Skeletons in the jukebox

“Skeletons” provides a forum for local musicians, artists, record-store owners, etc., to erase cool points by expressing their unseemly affection for an unhip album from their past.

Tom Jones — Help Yourself, by Kim Clark of WNCW

“It was early 1969, and protest songs and ‘heavy’ message music were all the rage. I kept an eager ear on my transistor radio and bought my share of ‘hip’ records that year, mostly singles. But I plunked down several weeks’ allowance for a decidedly unhip long-player — Tom Jones’ Help Yourself.

“I could, and still can, sing along with every tune on the record. And that dreamy photo of hunky Tom on the LP jacket didn’t hurt, either.

“‘Help Yourself’ struck a nice balance between Top 40 rock ‘n’ roll and adult pop. In addition to the infectious title track, there were some lushly produced ballads, a full-on Latin romp with blaring horns, and a song called ‘The Bed’ that made me blush for about 20 years. And front-and-center through the whole affair was, of course, Tom Jones’ powerful voice.”

CD review

Porcelynn, The Fine China: Two Stars

Genre(s): Grunge revival

You’ll like it if: You still wear mourning flannel to protest the Singles soundtrack being overlooked as rock’s greatest album.

Defining song: “Control Freak” — shows shades of their own sound, independent of other influences.

The most pleasurable thing about local band Porcelynn is the early-’90s wistfulness their sound evokes, recalling the days when the Seattle invasion swept the country like an angst-laden locust swarm. With obvious nods to the Smashing Pumpkins, and a hearty serving of Mudhoney on the side, Porcelynn seems intent on building their music from recycled parts. Unfortunately, their album, The Fine China, would have come up short even in that era, which doesn’t bode well for present times. The lyrics lack any mystery, and even their full-strength instrumentals try too hard to get in your face.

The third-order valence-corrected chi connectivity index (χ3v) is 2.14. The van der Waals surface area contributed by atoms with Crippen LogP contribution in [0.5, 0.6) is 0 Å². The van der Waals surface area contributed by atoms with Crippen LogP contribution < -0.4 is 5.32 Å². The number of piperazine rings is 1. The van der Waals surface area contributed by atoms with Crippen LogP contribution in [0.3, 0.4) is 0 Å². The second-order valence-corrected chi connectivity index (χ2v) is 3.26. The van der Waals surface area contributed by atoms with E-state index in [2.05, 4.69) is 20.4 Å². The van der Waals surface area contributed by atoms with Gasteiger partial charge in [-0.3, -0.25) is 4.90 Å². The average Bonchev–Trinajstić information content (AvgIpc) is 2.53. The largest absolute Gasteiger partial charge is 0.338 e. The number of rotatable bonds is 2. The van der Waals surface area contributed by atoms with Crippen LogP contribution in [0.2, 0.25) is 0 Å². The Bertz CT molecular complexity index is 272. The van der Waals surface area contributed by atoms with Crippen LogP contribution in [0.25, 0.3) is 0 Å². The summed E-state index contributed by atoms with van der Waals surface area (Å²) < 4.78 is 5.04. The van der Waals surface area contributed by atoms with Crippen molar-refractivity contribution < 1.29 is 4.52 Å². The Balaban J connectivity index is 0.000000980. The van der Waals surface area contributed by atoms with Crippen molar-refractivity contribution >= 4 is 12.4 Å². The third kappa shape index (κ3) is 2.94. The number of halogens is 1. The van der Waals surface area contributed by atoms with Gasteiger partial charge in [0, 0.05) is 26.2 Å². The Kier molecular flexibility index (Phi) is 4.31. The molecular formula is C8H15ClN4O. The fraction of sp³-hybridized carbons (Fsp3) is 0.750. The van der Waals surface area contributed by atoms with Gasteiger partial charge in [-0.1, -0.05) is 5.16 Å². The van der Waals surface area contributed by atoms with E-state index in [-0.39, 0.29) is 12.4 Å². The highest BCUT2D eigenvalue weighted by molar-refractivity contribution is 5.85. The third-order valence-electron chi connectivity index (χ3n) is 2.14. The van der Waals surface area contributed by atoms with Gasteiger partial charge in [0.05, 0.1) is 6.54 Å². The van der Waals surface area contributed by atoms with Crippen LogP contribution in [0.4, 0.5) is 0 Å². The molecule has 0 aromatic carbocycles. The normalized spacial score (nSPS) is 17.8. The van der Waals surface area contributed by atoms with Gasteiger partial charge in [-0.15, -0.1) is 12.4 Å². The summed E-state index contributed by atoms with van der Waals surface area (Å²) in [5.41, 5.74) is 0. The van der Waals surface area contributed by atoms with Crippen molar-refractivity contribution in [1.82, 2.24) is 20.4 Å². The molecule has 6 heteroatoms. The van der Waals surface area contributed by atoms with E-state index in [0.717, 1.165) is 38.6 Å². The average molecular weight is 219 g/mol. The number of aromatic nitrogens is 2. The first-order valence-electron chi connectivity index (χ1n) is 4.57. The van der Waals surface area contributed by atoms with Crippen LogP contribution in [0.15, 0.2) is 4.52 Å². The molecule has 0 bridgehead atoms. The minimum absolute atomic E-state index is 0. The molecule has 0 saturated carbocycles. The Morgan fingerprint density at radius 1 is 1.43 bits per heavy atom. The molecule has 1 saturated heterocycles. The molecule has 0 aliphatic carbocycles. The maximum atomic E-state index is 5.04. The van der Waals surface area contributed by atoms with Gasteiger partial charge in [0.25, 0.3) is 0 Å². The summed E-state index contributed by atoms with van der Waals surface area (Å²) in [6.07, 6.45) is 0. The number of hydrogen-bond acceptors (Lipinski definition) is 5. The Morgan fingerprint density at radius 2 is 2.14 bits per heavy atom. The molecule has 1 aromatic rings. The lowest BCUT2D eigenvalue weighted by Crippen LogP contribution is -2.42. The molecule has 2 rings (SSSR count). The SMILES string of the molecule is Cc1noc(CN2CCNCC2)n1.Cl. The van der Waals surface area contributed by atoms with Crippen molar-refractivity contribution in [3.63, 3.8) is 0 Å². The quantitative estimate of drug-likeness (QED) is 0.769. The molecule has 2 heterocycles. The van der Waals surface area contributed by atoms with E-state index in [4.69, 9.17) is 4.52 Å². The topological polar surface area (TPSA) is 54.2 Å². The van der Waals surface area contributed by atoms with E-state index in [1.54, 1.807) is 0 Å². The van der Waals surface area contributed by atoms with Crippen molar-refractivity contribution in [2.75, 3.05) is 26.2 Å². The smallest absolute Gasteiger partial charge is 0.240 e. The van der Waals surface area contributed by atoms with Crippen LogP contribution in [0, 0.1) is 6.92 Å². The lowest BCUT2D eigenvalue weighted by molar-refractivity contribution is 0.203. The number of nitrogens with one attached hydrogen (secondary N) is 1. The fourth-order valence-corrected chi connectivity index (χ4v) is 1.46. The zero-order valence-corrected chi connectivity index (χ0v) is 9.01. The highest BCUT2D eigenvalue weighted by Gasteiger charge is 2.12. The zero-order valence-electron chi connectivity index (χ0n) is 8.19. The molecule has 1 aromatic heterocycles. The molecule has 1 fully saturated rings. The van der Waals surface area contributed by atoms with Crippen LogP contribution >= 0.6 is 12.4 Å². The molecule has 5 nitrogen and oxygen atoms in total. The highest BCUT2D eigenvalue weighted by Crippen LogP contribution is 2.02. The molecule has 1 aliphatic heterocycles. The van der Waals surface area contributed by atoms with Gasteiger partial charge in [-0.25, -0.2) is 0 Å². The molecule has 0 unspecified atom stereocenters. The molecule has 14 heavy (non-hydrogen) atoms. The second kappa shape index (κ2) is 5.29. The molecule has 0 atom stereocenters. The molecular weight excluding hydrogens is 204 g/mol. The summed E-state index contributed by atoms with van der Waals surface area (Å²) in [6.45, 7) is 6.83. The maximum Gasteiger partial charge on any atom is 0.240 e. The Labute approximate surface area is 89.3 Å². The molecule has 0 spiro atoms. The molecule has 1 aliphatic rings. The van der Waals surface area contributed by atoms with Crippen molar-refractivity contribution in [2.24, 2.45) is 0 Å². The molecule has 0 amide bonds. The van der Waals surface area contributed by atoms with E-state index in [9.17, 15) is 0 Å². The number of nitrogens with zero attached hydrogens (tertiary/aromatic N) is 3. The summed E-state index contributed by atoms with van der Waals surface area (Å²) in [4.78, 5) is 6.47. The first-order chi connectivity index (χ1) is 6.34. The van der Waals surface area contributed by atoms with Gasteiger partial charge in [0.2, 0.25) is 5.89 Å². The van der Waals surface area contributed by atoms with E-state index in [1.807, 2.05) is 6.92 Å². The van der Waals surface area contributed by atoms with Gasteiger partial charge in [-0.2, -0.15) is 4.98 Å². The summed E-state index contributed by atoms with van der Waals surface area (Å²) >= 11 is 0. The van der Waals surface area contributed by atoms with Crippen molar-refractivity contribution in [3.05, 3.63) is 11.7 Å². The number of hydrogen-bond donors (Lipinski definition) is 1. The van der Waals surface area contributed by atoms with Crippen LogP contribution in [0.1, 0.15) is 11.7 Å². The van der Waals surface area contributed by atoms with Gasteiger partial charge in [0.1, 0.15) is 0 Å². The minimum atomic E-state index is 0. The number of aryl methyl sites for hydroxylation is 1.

Show review

Dave Desmelik and the Hillbilly Cadavers at Westville Pub; Thursday, July 21: Three Stars

Genre(s): Americana

Be glad you stayed home if: You need a big rowdy band to cover up the bar clamor.

Defining moment: When Jupiter Coyote’s fiddle player, Steve Trismen, joined Desmelik on stage for the original “I Told Myself.” Desmelik blossomed with the addition, lending credence to an already tremendous tune.

The marquee read “Dave Desmelik and the Hillbilly Cadavers.” However, only one Cadaver, drummer Richard Foulk (of Sons of Ralph), sat in the whole evening. With bassist Gary Wiley sidelined due to a bad back, Desmelik artfully caulked the missing groove. Sounding like a young Jay Farrar, Dave filled the room with flourishes of harmonica, warm vocals and sharp lyrics that corralled attention away from the cold pints. The minimalism began to fizzle toward the end, but was resuscitated by the addition of fiddle player Steve Trismen, the 1992 Telluride Bluegrass Festival champion on that instrument.

For now, Desmelik has trouble holding attention for three hours-plus. But he handled the loss of Wiley well — which should give him more confidence when embarking on lone performances.

[When he’s not bending readers to his will, Hunter Pope cooks, gardens, hikes and spends his mortgage money on CDs he’s never heard.]

About Webmaster
Mountain Xpress Webmaster Follow me @MXWebTeam

Before you comment

The comments section is here to provide a platform for civil dialogue on the issues we face together as a local community. Xpress is committed to offering this platform for all voices, but when the tone of the discussion gets nasty or strays off topic, we believe many people choose not to participate. Xpress editors are determined to moderate comments to ensure a constructive interchange is maintained. All comments judged not to be in keeping with the spirit of civil discourse will be removed and repeat violators will be banned. See here for our terms of service. Thank you for being part of this effort to promote respectful discussion.

Leave a Reply

To leave a reply you may Login with your Mountain Xpress account, connect socially or enter your name and e-mail. Your e-mail address will not be published. All fields are required.